Subresource Integrity (SRI) is a security feature that enables browsers to verify that files they fetch (for example, from a CDN) are delivered without unexpected manipulation. It works by allowing you to provide a cryptographic hash that a fetched file must match.

How Subresource Integrity helps

Using Content Delivery Networks (CDNs) to host files such as scripts and stylesheets that are shared among multiple sites can improve site performance and conserve bandwidth. However, using CDNs also comes with a risk, in that if an attacker gains control of a CDN, the attacker can inject arbitrary malicious content into files on the CDN (or replace the files completely) and thus can also potentially attack all sites that fetch files from that CDN.

The Subresource Integrity feature enables you to mitigate some risks of attack such as this, by ensuring that the files your Web application or Web document fetches (from a CDN or anywhere) have been delivered without a third-party having injected any additional content into those files — and without any other changes of any kind at all having been made to those files.


Note: The subresource integrity feature does not mitigate all risks. Third party JavaScript is often designed to depend on tertiary data, including ajax requests that may fetch data stored on the script provider's site, other third parties or even data users enter, like query parameters and input values. These are often needed to support the JavaScript's functionality, as perhaps a map library would need to fetch map <svg> data to render, but that could include onclick attribute events.


Using Subresource Integrity

You use the Subresource Integrity feature by specifying a base64-encoded cryptographic hash of a resource (file) you’re telling the browser to fetch, in the value of the integrity attribute of any <script> or <link> element.

An integrity value begins with at least one string, with each string including a prefix indicating a particular hash algorithm (currently the allowed prefixes are sha256, sha384, and sha512), followed by a dash, and ending with the actual base64-encoded hash.

An integrity value may contain multiple hashes separated by whitespace. A resource will be loaded if it matches one of those hashes.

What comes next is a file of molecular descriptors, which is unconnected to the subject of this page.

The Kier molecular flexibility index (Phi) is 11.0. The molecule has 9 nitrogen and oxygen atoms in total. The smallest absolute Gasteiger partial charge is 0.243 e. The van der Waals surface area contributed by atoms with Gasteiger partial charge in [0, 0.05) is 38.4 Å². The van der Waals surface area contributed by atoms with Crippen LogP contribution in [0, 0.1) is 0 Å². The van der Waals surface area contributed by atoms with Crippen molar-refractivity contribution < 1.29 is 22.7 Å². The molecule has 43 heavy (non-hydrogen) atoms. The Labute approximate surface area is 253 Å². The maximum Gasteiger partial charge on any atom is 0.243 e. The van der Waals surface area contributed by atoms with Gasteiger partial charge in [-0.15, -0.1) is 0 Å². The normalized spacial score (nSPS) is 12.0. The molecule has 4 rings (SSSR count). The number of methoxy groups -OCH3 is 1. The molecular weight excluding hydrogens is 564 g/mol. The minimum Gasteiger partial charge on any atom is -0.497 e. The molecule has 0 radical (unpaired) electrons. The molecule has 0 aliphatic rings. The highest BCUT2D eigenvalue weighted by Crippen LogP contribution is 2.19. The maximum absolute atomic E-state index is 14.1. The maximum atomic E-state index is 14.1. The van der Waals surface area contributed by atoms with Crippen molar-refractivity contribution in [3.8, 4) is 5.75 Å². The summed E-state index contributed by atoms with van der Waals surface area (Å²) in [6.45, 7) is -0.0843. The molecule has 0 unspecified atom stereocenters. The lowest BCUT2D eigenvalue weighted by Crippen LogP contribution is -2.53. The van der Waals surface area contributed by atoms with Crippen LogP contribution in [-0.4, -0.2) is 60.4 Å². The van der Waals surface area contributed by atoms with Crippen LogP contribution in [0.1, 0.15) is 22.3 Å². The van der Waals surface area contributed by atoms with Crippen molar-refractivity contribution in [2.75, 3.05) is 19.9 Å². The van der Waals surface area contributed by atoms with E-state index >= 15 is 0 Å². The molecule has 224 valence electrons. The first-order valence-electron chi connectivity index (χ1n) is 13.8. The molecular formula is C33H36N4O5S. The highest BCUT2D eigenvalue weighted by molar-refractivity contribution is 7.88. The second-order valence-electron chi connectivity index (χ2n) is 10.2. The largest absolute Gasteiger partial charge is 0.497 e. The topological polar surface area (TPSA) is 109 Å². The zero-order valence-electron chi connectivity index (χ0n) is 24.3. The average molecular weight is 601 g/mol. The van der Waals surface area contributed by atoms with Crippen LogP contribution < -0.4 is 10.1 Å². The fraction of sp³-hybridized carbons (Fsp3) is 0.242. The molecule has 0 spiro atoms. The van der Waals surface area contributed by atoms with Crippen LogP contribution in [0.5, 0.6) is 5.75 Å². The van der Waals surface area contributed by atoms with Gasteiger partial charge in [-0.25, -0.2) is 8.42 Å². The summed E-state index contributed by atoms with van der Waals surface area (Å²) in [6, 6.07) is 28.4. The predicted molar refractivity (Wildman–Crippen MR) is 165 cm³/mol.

Example integrity string with base64-encoded sha384 hash:


An integrity value’s “hash” part is, strictly speaking, a cryptographic digest formed by applying a particular hash function to some input (for example, a script or stylesheet file). But it’s common to use the shorthand hash to mean cryptographic digest, so that’s what’s used in this article.

Tools for generating SRI hashes

You can generate SRI hashes from the command-line with openssl using a command invocation such as this:

cat FILENAME.js | openssl dgst -sha384 -binary | openssl enc -base64 -A         

or with shasum using a command invocation such as this:

shasum -b -a 384 FILENAME.js | xxd -r -p | base64

Additionally, the SRI Hash Generator at is an online tool you can use to generate SRI hashes.

Content Security Policy and Subresource Integrity

You can use Content Security Policy to configure your server to mandate that specific types of files require the use of Subresource Integrity. Do this using the require-sri-for directive in your CSP header. For example:

Content-Security-Policy: require-sri-for script;

This requires that any attempts to load JavaScript will only succeed if the Subresource Integrity information is in place and the integrity check succeeds.

You can also specify that SRI should be used when loading stylesheets:

Content-Security-Policy: require-sri-for style;

You can also specify both script and style to mandate SRI for both kinds of file.


In the following examples, assume that oqVuAfXRKap7fdgcCY5uykM6+R9GqQ8K/uxy9rx7HNQlGYl1kPzQho1wx4JwY8wC is already known to be the expected SHA-384 hash (digest) of a particular script example-framework.js, and there’s a copy of the script hosted at

Subresource Integrity with the script element

You can use the following <script> element to tell a browser that before executing the script, the browser must first compare the script to the expected hash, and verify that there’s a match.

<script src=""

For more details on the purpose of the crossorigin attribute, see CORS settings attributes.

How browsers handle Subresource Integrity

Browsers handle SRI by doing the following:

  1. When a browser encounters a <script> or <link> element with an integrity attribute, before executing the script or before applying any stylesheet specified by the <link> element, the browser must first compare the script or stylesheet to the expected hash given in the integrity value.
  2. If the script or stylesheet doesn’t match its associated integrity value, then the browser must refuse to execute the script or apply the stylesheet, and must instead return a network error indicating that fetching of that script or stylesheet failed.


Specification Status Comment
Subresource Integrity Recommendation  
Fetch Living Standard  

Browser compatibility

We're converting our compatibility data into a machine-readable JSON format. This compatibility table still uses the old format, because we haven't yet converted the data it contains. Find out how you can help!

Feature Chrome Firefox (Gecko) Internet Explorer Opera Safari
The integrity attribute for <script> and <link> 45.0 43 (43) No support 32 11 [1]
The CSP require-sri-for directive ? 49 (49) [2] ? ? ?
Feature Chrome for Android Firefox Mobile (Gecko) IE Mobile Opera Mobile Safari Mobile
The integrity attribute for <script> and <link> 45.0 43.0 (43) No support No support 11 [1]
The CSP require-sri-for directive ? 49.0 (49) [2] ? ? ?

[1] WebKit bug 148363
[2] Behind the security.csp.experimentalEnabled about:config preference.

See also

Document Tags and Contributors

Last updated by: markalanrichards,